Project TeamManfred Daxenberger, Kai Bergmann
From the architect. The single-family house at Händelallee 47 was built in an atrium style for the 1958 'Interbau' building exhibition. Located at the southern end of the development area, it was designed as one of three similar adjacent bungalows by the architects Alois Giefer and Hermann Mäckler. In addition, Alois Giefer provided the master plan for the new district.
The house, which has no basement, is built from 50 cm by 2.5 m aerated concrete components and included an adjacent garage. It was designed for a family with two children. Originally, one entered through a vestibule and onward through the small kitchen to reach the living room on the left. These three rooms constitute the rectangular front side of the dwelling. The second, private area of the house is accessible from the living room. A hallway leads alongside the patio to the two (by contemporary standards) modest children's bedrooms, the master bedroom, bathroom and storage room. Built-in closets extend along the whole length of the hallway. All three houses, which, unlike their neighbors, have south-facing gardens, are listed as property number 31 in the Interbau 1957 exhibition catalogue (now Händelallee 43, 45, 47).
At the outset of the project in September 2008, the Händelallee 47 house, unlike its neighbors, was found to be mostly in its original condition. In the fifty years since its construction, only minor repairs were made to the roof and the exterior of the house. The original night-storage heaters were still in use. The garden facade was painted completely white so that, contrary to its original state, there was no discernible difference between the fibre cement panelled and plastered areas of the exterior. The first owners had replaced the original kitchen and living room flooring with laminate, and that at the rear of the house with carpeting. The kitchen and bath were renovated in the early 1980s.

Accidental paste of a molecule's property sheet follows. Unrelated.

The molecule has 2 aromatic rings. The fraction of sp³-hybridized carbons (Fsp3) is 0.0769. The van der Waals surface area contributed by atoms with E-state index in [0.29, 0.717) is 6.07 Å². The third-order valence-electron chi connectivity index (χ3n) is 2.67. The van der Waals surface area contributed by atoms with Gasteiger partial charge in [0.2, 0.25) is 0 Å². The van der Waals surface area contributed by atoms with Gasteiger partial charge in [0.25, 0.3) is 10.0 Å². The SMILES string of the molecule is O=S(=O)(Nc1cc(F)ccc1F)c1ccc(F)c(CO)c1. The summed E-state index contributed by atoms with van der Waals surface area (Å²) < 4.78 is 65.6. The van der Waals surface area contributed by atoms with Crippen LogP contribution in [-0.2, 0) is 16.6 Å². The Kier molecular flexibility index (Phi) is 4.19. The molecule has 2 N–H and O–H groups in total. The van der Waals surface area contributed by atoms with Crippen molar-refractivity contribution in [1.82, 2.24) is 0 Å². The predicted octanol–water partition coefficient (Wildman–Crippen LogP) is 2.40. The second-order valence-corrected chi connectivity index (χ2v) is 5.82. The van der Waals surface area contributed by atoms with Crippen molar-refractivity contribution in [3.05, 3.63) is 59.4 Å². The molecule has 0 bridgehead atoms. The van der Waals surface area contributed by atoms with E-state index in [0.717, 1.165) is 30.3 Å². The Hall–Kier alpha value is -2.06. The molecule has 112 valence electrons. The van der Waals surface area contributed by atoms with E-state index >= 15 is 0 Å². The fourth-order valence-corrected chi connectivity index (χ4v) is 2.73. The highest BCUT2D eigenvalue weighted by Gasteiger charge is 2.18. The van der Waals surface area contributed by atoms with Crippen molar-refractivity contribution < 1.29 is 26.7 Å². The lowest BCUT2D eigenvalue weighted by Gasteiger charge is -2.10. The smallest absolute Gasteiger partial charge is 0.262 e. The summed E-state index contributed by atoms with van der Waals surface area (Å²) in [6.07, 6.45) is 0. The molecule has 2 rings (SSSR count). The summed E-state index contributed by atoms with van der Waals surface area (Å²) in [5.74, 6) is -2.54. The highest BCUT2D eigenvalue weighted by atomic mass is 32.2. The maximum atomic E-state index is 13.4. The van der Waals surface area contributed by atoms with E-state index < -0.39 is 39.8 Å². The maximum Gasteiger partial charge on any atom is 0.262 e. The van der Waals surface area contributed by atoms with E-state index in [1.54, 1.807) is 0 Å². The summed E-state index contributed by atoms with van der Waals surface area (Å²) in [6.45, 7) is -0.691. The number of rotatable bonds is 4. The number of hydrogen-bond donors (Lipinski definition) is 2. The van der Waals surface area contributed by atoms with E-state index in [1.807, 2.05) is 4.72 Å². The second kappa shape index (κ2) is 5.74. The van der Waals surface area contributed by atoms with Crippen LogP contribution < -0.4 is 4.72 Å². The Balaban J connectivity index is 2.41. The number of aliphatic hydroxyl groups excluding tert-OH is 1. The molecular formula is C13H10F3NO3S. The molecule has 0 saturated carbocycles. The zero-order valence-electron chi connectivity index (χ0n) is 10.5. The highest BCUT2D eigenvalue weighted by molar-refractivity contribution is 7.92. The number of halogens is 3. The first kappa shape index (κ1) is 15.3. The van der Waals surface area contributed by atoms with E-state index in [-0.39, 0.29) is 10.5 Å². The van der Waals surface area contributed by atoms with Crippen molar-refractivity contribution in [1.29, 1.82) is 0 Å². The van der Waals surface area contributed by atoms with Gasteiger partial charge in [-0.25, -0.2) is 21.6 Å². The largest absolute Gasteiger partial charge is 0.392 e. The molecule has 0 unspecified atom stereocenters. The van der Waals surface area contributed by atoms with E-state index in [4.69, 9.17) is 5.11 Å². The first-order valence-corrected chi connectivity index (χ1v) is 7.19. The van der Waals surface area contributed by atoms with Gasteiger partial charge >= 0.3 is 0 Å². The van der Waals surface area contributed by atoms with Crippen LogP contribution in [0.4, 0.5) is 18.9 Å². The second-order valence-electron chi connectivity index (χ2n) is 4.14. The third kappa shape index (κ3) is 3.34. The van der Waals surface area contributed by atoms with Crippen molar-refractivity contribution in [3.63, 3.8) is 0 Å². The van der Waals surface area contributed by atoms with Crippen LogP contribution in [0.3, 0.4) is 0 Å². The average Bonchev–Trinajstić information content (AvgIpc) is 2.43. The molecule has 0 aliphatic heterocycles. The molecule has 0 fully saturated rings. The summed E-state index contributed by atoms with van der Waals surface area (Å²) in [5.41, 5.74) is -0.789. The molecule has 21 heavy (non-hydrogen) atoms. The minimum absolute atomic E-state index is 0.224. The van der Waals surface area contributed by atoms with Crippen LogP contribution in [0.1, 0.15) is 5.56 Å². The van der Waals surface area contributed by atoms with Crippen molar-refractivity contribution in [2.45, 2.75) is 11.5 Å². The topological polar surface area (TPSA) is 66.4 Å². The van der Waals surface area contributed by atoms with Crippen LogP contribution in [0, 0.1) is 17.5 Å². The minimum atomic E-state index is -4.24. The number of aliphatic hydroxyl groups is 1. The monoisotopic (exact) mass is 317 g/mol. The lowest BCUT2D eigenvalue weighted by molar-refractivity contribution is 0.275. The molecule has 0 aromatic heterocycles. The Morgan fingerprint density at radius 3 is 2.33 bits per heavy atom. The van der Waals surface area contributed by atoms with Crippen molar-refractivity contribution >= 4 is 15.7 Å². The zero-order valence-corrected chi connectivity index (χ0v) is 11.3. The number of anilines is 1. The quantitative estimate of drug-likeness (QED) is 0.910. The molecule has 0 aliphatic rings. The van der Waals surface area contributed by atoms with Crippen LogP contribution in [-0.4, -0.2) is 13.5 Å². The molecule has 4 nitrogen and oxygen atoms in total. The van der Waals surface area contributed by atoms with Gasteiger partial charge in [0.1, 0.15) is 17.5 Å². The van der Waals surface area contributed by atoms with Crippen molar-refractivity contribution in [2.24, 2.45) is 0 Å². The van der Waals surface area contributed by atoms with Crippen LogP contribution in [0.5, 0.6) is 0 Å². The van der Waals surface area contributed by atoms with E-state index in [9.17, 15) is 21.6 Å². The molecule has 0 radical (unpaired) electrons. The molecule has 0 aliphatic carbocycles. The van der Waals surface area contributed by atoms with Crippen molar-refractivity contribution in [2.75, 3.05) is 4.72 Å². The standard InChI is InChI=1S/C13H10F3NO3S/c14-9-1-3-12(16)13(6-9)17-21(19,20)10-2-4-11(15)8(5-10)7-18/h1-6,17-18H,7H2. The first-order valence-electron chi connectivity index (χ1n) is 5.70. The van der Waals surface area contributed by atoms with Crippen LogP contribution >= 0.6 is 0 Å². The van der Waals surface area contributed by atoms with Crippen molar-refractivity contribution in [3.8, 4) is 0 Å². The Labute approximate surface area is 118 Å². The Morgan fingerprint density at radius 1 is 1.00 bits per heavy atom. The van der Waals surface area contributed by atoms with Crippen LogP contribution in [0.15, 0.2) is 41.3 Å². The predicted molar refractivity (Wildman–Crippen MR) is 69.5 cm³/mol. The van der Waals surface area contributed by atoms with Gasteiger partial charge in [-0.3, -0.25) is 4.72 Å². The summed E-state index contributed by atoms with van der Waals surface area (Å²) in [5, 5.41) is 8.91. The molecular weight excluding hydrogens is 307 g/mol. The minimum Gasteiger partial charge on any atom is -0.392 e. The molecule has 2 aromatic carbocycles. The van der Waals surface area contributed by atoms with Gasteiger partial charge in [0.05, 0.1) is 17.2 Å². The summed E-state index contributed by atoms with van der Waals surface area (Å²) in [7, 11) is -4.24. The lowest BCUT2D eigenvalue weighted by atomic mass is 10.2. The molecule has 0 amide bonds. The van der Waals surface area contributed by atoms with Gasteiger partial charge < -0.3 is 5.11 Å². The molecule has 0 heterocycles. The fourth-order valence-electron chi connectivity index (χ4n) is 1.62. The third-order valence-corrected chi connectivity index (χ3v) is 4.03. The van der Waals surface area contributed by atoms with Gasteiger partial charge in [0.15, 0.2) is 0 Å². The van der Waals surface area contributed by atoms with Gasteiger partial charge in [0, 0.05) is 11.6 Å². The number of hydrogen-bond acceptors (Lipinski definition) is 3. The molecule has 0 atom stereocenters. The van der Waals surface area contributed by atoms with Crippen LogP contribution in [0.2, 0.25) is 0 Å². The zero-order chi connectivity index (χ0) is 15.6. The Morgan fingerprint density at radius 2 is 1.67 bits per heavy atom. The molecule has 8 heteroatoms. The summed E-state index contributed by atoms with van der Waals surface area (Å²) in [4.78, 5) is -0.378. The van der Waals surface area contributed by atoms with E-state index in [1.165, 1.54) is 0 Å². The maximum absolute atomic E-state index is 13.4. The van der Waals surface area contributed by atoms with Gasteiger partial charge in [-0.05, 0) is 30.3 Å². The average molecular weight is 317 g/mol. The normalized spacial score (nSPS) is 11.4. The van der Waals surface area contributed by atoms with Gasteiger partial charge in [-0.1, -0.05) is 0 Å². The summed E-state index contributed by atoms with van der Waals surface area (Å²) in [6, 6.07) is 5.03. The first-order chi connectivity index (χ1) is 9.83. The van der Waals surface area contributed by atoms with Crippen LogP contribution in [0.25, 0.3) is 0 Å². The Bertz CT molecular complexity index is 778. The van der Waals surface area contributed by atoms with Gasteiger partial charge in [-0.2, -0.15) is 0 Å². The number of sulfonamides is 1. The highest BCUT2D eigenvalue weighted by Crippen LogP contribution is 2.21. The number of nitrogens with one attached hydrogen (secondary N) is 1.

We decided to relinquish most of the former garage and add the space to the relatively small living area, thereby creating an anteroom with fireplace, which corresponds to the depth of the private section of the house. A new, 50 cm wide, floor-to-ceiling window illuminates the fireplace room and conforms dimensionally with the construction principle of the houses. The leftover garage space, which now functions as a storage room, has been walled off from the anteroom and is reached by the former exterior garage doors. In order to create a more open and brighter garden-facing living area, we enlarged the existing two windows by extending them to the floor, where previously the parapet height had been determined solely by night-storage heaters.
The most important procedure involved the roofing of the patio. The former kitchen window was lengthened room-high and is now a passageway to the new patio dining room. The wall which previously divided the kitchen from the living room was removed, allowing for an informal open kitchen which connects the living and dining areas. Furthermore, the glass roofing of the former patio permitted us to retain the slender, transparent design of the single-glazed molded concrete block patio walls without further heat loss. This concrete block wall was not re-plastered and painted; instead, it was merely protected from any further erosion, enabling the age and character of the building to remain perceptible.
Thanks to the polished concrete paving slabs (heated) and the preservation of the planting bed in the floor, the dining room retains the character and design of an outdoor space. Lime cement plaster and a newly installed fibre cement roof parapet reinforce this impression. The shape and colour of the kitchen pay tribute to the creative expression of the original construction. Great care was taken throughout the renovation to ensure the use of by Ms. Christine Becker, the various exterior surfaces could be restored to their original condition.